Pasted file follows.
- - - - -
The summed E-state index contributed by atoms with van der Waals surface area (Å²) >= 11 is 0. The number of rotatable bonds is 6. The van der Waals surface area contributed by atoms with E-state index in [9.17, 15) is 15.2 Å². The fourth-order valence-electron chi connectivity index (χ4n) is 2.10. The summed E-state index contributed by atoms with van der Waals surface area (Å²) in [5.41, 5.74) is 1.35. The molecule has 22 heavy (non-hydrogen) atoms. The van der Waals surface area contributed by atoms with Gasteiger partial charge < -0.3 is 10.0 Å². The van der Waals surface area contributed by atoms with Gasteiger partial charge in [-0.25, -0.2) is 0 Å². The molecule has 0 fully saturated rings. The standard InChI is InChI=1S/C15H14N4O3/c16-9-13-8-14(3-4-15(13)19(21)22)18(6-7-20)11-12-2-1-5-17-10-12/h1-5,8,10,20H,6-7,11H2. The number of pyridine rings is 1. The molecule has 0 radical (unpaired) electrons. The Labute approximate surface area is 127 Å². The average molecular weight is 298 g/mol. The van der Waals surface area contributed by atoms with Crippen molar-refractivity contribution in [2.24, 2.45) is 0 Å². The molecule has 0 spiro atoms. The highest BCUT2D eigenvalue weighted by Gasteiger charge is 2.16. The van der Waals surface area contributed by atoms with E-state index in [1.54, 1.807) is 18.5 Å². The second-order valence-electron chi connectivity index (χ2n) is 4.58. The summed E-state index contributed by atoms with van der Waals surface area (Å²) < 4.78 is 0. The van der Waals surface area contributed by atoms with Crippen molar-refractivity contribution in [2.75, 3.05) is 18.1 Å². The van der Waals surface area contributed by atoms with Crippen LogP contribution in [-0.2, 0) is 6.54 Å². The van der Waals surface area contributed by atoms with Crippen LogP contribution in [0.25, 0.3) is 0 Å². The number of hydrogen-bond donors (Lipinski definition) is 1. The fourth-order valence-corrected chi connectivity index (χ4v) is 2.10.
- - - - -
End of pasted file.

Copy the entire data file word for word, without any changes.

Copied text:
The summed E-state index contributed by atoms with van der Waals surface area (Å²) >= 11 is 0. The number of rotatable bonds is 6. The van der Waals surface area contributed by atoms with E-state index in [9.17, 15) is 15.2 Å². The fourth-order valence-electron chi connectivity index (χ4n) is 2.10. The summed E-state index contributed by atoms with van der Waals surface area (Å²) in [5.41, 5.74) is 1.35. The molecule has 22 heavy (non-hydrogen) atoms. The van der Waals surface area contributed by atoms with Gasteiger partial charge < -0.3 is 10.0 Å². The van der Waals surface area contributed by atoms with Gasteiger partial charge in [-0.25, -0.2) is 0 Å². The molecule has 0 fully saturated rings. The standard InChI is InChI=1S/C15H14N4O3/c16-9-13-8-14(3-4-15(13)19(21)22)18(6-7-20)11-12-2-1-5-17-10-12/h1-5,8,10,20H,6-7,11H2. The number of pyridine rings is 1. The molecule has 0 radical (unpaired) electrons. The Labute approximate surface area is 127 Å². The average molecular weight is 298 g/mol. The van der Waals surface area contributed by atoms with Crippen molar-refractivity contribution in [2.24, 2.45) is 0 Å². The molecule has 0 spiro atoms. The highest BCUT2D eigenvalue weighted by Gasteiger charge is 2.16. The van der Waals surface area contributed by atoms with E-state index in [1.54, 1.807) is 18.5 Å². The second-order valence-electron chi connectivity index (χ2n) is 4.58. The summed E-state index contributed by atoms with van der Waals surface area (Å²) < 4.78 is 0. The van der Waals surface area contributed by atoms with Crippen molar-refractivity contribution in [2.75, 3.05) is 18.1 Å². The van der Waals surface area contributed by atoms with Crippen LogP contribution in [-0.2, 0) is 6.54 Å². The van der Waals surface area contributed by atoms with Crippen LogP contribution in [0.25, 0.3) is 0 Å². The number of hydrogen-bond donors (Lipinski definition) is 1. The fourth-order valence-corrected chi connectivity index (χ4v) is 2.10.